A federal judge ordered all entities to stop participating in warrantless surveillance because the National Security Administration's program is unconstitutional.
In the first federal decision regarding the N.S.A.'s spying program, U.S. District Judge Anna Diggs Taylor wrote that the program violates First and Fourth Amendments by monitoring communications without warrants and interfering with the ability of journalists and scholars to do their jobs. She ordered an immediate halt to the program Thursday.
Taylor did dismiss data-mining claims, stating that those could not be proven without revealing state secrets since the government has made no public mention of data mining. However, she said the government did not persuasively argue that it could not defend itself against other claims of unauthorized surveillance without revealing state secrets or jeopardizing national security.
Though Taylor did not specifically mention telecommunications companies, she permanently enjoined the N.S.A., its employees, representatives and any other people or entities involved in the program from continuing to participate. Federal sources said the parties had agreed to block that order temporarily until a Sept. 7 hearing.
Verizon and BellSouth have denied involvement in the surveillance program. Claudia Jones, executive director of media relations for AT&T, declined to comment on the ruling, its impact on a separate lawsuit alleging that AT&T's participation in the surveillance was illegal, or on any changes in the company's practices in light of the decision.
"Our statement remains the same as it has been," Jones said during an interview Thursday. "AT&T is fully committed to protecting our customer privacy, and we don't comment on matters affecting national security."
The U.S. Department of Justice (D.O.J.) issued a statement saying it is appealing the ruling and that both parties agreed to a temporary block of Taylor's order. The federal government immediately filed a notice of its intent to appeal in Detroit.
U.S. Attorney General Alberto Gonzales and President George W. Bush also held press conferences to tout the reasons for the program and to say they disagreed with the ruling.
"In the ongoing conflict with al-Qaeda and its allies, the President has the primary duty under the Constitution to protect the American people," Gonzales said in a prepared statement. "The Constitution gives the President the full authority necessary to carry out that solemn duty, and we believe the program is lawful and protects civil liberties."
The D.O.J. said the terrorist surveillance program is an "essential tool for the intelligence community in the War on Terror" and critical for detecting and preventing attacks from al-Qaeda and its allies.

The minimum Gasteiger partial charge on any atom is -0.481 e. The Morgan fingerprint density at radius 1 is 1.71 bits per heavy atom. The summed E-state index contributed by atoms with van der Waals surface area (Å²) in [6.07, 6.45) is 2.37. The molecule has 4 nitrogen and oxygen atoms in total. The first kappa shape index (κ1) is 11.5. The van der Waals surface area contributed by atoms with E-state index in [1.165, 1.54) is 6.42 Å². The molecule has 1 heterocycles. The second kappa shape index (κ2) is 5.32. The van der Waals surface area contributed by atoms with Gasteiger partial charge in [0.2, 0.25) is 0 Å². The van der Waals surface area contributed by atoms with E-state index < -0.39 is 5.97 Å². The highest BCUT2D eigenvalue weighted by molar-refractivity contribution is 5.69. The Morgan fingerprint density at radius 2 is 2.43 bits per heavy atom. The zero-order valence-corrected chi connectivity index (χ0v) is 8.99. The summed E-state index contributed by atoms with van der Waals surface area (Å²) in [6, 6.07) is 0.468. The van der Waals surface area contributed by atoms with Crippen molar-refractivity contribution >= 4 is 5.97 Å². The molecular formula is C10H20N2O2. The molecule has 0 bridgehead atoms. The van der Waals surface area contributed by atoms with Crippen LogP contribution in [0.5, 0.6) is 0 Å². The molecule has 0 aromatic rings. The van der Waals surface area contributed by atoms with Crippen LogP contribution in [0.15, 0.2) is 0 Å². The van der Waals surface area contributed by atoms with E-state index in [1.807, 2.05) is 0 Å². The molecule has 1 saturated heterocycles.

The American Civil Liberties Union joined several journalists and scholars to file the suit in February. They argued that the program interfered with their reporting because Middle Eastern contacts stopped providing information over the phone once it became apparent that the conversations were likely monitored.
Taylor said the plaintiffs had standing in the lawsuit and they had argued successfully that their First and Fourth Amendment rights were violated. She also said the executive branch had violated rules on the separation of powers and could not justify it through the Authorization for Use of Military Force or through inherent Presidential powers.
"It was never the intent of the Framers to give the President such unfettered control, particularly where his actions blatantly disregard the parameters clearly enumerated in the Bill of Rights," Taylor wrote in her ruling. "The three separate branches of government were developed as a check and balance for one another. It is within the court's duty to ensure that power is never 'condensed into a single branch of government."
"We must always be mindful that, when the President takes official action, the Court has the authority to determine whether he has acted within the law," she continued, quoting portions of opinions from previous court decisions. "It remains one of the most vital functions of this Court to police with care the separation of the governing powers. When structure fails, liberty is always in peril."
Eugene Volokh, an expert on the First Amendment who teaches a class on free speech at University of California, Los Angeles, said he did not agree with Taylor's opinion regarding the amendments.
"I think that what the government is doing is not unconstitutional, that it doesn't violate the First Amendment and the Fourth Amendment," he said during an interview Thursday. "It may violate federal statutes. I think the argument that the executives' actions violate congressional statutes is a much stronger argument."